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Bring luggage, but leave the other baggage behind
Apr 23, 08 | 1:58 am
Luang Prabang is a place that is close to my heart. Hence, when I read the headline, ‘Luang Prabang now just a replica of itself', I had to not only read it but digest it.
In the article in the IHT, Seth Mydans says that Luang Prabang today "displays the paradox of preservation, saved from modern development by packaging itself for tourists but in the process losing much of its character, authenticity and cultural significance".
In some ways, I agree with him - the Luang Prabang today is not the same Luang Prabang of 15 years ago when I first visited it. No place in the developing world should be, really - who would wish such a fate on any place?
Then, it was itself - no electricity, few tourists, a culture not preserved (preservation only comes in the picture when there is prospect of progress) but as it is, as it was.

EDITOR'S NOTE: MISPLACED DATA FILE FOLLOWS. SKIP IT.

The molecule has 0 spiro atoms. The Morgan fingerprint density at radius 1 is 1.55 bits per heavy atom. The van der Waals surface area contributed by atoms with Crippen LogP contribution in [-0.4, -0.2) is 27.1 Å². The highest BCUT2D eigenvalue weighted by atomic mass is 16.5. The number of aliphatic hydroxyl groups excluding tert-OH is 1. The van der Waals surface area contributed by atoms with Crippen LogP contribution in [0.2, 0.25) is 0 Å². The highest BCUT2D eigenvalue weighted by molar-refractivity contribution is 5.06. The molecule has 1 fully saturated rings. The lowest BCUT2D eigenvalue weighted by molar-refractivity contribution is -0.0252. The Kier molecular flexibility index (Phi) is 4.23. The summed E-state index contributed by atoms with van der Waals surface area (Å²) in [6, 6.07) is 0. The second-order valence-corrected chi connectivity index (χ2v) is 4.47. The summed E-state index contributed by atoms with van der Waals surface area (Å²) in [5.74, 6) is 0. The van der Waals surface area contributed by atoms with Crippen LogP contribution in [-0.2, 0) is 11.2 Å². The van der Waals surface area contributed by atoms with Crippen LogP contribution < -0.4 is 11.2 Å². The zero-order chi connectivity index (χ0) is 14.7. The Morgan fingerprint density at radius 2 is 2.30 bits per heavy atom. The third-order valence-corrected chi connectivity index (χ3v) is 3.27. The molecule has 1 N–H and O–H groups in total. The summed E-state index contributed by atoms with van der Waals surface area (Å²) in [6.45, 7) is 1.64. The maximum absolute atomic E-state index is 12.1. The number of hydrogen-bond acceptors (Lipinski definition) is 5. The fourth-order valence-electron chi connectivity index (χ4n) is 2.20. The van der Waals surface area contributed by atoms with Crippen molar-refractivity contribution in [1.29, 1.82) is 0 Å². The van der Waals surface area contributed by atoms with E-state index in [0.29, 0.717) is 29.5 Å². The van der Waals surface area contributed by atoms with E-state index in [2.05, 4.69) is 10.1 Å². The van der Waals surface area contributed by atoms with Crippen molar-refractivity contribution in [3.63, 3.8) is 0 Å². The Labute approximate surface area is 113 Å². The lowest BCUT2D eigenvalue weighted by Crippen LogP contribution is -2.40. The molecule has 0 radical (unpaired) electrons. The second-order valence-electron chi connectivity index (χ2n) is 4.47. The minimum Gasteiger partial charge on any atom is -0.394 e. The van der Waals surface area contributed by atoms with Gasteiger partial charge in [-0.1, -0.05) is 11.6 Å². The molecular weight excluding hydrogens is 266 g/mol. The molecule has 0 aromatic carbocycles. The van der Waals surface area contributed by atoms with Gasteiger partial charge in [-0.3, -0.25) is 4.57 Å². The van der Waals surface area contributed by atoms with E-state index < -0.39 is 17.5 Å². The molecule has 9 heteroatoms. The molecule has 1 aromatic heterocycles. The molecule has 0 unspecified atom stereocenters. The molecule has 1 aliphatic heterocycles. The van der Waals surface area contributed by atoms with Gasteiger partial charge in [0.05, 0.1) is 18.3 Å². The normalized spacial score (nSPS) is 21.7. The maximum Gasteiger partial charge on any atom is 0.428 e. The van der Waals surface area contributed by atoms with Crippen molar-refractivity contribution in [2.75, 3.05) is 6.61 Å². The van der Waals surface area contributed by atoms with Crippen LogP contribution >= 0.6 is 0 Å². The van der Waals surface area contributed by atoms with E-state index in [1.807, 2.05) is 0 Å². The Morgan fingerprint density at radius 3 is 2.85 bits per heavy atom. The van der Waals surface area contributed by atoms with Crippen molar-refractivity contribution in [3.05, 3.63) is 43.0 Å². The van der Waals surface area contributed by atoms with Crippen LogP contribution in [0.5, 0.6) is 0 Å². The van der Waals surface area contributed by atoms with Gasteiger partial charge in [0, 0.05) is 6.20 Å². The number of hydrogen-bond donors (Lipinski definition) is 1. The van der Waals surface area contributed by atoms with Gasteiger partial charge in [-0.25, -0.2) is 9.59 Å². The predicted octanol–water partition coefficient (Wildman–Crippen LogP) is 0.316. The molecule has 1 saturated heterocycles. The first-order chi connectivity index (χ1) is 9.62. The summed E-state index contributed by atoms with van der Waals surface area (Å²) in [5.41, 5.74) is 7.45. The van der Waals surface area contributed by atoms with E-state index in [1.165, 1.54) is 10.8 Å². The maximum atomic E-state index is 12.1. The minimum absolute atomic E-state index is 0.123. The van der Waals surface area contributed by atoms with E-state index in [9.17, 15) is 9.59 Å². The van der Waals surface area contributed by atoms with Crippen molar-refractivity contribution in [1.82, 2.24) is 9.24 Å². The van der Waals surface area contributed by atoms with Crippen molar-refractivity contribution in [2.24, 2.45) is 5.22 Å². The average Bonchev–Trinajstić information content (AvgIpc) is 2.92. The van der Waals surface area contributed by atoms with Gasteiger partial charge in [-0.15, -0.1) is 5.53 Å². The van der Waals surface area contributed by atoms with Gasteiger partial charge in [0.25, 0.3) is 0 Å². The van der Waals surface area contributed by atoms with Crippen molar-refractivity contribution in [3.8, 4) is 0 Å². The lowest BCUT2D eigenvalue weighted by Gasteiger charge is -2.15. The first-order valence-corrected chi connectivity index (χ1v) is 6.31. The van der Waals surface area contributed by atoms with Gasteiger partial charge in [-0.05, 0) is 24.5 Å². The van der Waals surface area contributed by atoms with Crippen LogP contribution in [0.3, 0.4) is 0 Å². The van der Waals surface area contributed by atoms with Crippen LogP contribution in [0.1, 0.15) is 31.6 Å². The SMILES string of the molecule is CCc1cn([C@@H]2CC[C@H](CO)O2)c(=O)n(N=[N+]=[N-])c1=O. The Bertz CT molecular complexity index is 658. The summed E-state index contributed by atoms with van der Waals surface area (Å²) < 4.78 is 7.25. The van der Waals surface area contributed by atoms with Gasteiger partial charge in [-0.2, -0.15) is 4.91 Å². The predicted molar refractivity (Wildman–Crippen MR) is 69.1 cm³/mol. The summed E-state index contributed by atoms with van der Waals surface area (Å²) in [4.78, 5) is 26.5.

Today, the town has become a tourist attraction in itself with most of the businesses there totally geared towards tourism - it cannot be helped; in a place like Laos, there is no other alternative income but tourism.
The World Heritage Site status by UNESCO in 1995 saved Luang Prabang in look and feel - small streets, small structures, little traffic - but, if the article is to be agreed with, that may have become the town's worst enemy.
It quotes Gilles Vautrin, a restaurant owner from France, as saying, "The city is being gentrified. It will be a museum city. It will be a hotel city. Maybe the tourists will like it, but it won't be the same Luang Prabang."
Indeed, what's the alternative? Imagine if there had been no UNESCO bestowment, what would have happened to Luang Prabang? Would all the small buildings have been destroyed? Would locals have moved out to seek employment? What kind of tourism would there have been?
The road of "what ifs" always leads nowhere so let's get back to the road Luang Prabang had to choose.
The article quotes a Lao artist as saying, "Now we see the safari. They come in buses. They look at the monks the same way as a monkey, a buffalo. It is theatre."